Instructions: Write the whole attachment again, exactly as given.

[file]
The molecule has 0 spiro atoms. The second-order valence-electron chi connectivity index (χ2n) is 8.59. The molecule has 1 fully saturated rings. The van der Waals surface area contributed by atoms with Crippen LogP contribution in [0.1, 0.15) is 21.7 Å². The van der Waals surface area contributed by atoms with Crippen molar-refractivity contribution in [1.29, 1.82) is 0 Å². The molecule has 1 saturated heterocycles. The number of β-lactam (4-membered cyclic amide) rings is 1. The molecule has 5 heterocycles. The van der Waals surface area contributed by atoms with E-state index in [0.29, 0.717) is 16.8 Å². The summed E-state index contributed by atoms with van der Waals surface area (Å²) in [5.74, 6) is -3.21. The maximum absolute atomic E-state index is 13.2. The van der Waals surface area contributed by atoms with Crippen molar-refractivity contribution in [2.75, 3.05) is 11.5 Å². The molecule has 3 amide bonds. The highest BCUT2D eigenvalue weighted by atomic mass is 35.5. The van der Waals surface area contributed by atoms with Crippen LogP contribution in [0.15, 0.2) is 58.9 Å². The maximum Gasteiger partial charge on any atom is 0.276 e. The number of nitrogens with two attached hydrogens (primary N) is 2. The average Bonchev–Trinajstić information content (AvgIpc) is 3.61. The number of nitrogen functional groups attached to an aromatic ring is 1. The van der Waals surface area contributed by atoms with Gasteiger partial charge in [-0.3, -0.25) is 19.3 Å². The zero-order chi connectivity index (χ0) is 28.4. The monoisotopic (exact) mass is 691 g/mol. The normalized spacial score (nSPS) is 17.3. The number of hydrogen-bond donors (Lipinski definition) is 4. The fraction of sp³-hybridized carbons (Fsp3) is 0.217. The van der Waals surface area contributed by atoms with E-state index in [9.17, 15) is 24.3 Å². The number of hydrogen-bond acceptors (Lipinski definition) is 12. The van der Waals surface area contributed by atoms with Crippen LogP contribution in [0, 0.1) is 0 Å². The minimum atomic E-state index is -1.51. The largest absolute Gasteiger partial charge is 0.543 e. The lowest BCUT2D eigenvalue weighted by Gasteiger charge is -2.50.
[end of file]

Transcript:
The molecule has 0 spiro atoms. The second-order valence-electron chi connectivity index (χ2n) is 8.59. The molecule has 1 fully saturated rings. The van der Waals surface area contributed by atoms with Crippen LogP contribution in [0.1, 0.15) is 21.7 Å². The van der Waals surface area contributed by atoms with Crippen molar-refractivity contribution in [1.29, 1.82) is 0 Å². The molecule has 1 saturated heterocycles. The number of β-lactam (4-membered cyclic amide) rings is 1. The molecule has 5 heterocycles. The van der Waals surface area contributed by atoms with E-state index in [0.29, 0.717) is 16.8 Å². The summed E-state index contributed by atoms with van der Waals surface area (Å²) in [5.74, 6) is -3.21. The maximum absolute atomic E-state index is 13.2. The van der Waals surface area contributed by atoms with Crippen molar-refractivity contribution in [2.75, 3.05) is 11.5 Å². The molecule has 3 amide bonds. The highest BCUT2D eigenvalue weighted by atomic mass is 35.5. The van der Waals surface area contributed by atoms with Crippen LogP contribution in [0.15, 0.2) is 58.9 Å². The maximum Gasteiger partial charge on any atom is 0.276 e. The number of nitrogens with two attached hydrogens (primary N) is 2. The average Bonchev–Trinajstić information content (AvgIpc) is 3.61. The number of nitrogen functional groups attached to an aromatic ring is 1. The van der Waals surface area contributed by atoms with Gasteiger partial charge in [-0.3, -0.25) is 19.3 Å². The zero-order chi connectivity index (χ0) is 28.4. The monoisotopic (exact) mass is 691 g/mol. The normalized spacial score (nSPS) is 17.3. The number of hydrogen-bond donors (Lipinski definition) is 4. The fraction of sp³-hybridized carbons (Fsp3) is 0.217. The van der Waals surface area contributed by atoms with E-state index in [9.17, 15) is 24.3 Å². The number of hydrogen-bond acceptors (Lipinski definition) is 12. The van der Waals surface area contributed by atoms with Crippen LogP contribution in [0, 0.1) is 0 Å². The minimum atomic E-state index is -1.51. The largest absolute Gasteiger partial charge is 0.543 e. The lowest BCUT2D eigenvalue weighted by Gasteiger charge is -2.50.